Everyone listens. Listening is a huge part of our everyday life. We listen to colleagues and friends share information and stories. We’re listening when watching the news on TV and while being entertained during movies and videos.
Listening actively, however, is a bit different.
Active listening is when you fully concentrate on what the other person is saying and confirm your understanding of what they are trying to communicate. Learning how to actively listen can improve our relationships and, when used by our friends and families, may help us feel heard.
The National Runaway Safeline helps young people improve their communication and listening skills through the Let’s Talk: Runaway Prevention Curriculum. This free, interactive 14 module curriculum educates young people about alternatives to running away as well as helps them build life skills so they can resolve problems without resorting to running away or unsafe behavior.
In the Communication and Listening module of Let’s Talk, youth will find information about using active listening skills to improve communication. This module helps define different aspects of listening. Some of these definitions include:
Close-Ended Questions – These questions can be answered with a one word response. They are asked in an effort to gather factual information. For example: How old are you? Have you completed your homework already? While useful to establish facts, they may not always foster further discussion.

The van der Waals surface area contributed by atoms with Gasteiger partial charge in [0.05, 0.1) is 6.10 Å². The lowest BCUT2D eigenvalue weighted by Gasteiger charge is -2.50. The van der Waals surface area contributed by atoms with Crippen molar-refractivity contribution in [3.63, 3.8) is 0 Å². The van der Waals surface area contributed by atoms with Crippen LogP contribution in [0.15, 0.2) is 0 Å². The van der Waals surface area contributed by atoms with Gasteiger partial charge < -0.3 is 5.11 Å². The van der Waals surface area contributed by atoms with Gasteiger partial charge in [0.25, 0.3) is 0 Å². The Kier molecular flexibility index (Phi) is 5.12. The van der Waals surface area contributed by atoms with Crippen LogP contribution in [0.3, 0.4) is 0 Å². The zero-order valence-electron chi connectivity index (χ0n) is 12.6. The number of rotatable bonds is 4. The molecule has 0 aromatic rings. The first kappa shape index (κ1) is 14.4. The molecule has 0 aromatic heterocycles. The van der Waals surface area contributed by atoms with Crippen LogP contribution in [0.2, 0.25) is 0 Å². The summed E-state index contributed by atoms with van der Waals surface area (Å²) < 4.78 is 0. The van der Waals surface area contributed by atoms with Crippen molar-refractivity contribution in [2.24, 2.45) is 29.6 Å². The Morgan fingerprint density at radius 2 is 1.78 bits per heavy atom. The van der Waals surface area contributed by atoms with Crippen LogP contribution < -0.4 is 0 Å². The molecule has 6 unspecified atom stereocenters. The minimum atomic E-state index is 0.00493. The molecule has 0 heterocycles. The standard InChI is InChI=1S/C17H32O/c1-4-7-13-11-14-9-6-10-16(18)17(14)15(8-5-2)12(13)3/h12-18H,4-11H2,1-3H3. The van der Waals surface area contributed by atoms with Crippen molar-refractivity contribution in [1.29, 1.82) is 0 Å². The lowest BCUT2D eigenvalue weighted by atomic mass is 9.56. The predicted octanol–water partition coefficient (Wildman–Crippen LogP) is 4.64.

Open-Ended Questions – Responses to these questions tend to be more in-depth, and these questions allow the other person to expand on what may be important to them. For example: How are you feeling? What is going on? Open-ended questions help to generate conversation and enable a person to tell their “story” or what is happening in their lives. They are a useful way to pass the conversation back to the other person, allowing you to listen actively to what is going on in their life.
Paraphrasing/Summarizing – The goal of paraphrasing is to make sure you and the other person understand each other. For example: So, you are really upset with your sister because she borrowed your new pair of shoes without asking. After paraphrasing, it is helpful to discuss what you can do about the situation. For example: How do you think you want to deal with this issue with your sister so that she knows how you feel? You can also summarize to demonstrate that you have been listening.
To download the complete Let’s Talk: Runaway Prevention Curriculum https://www.1800runaway.org/runaway-prevention-curriculum-sign-up/.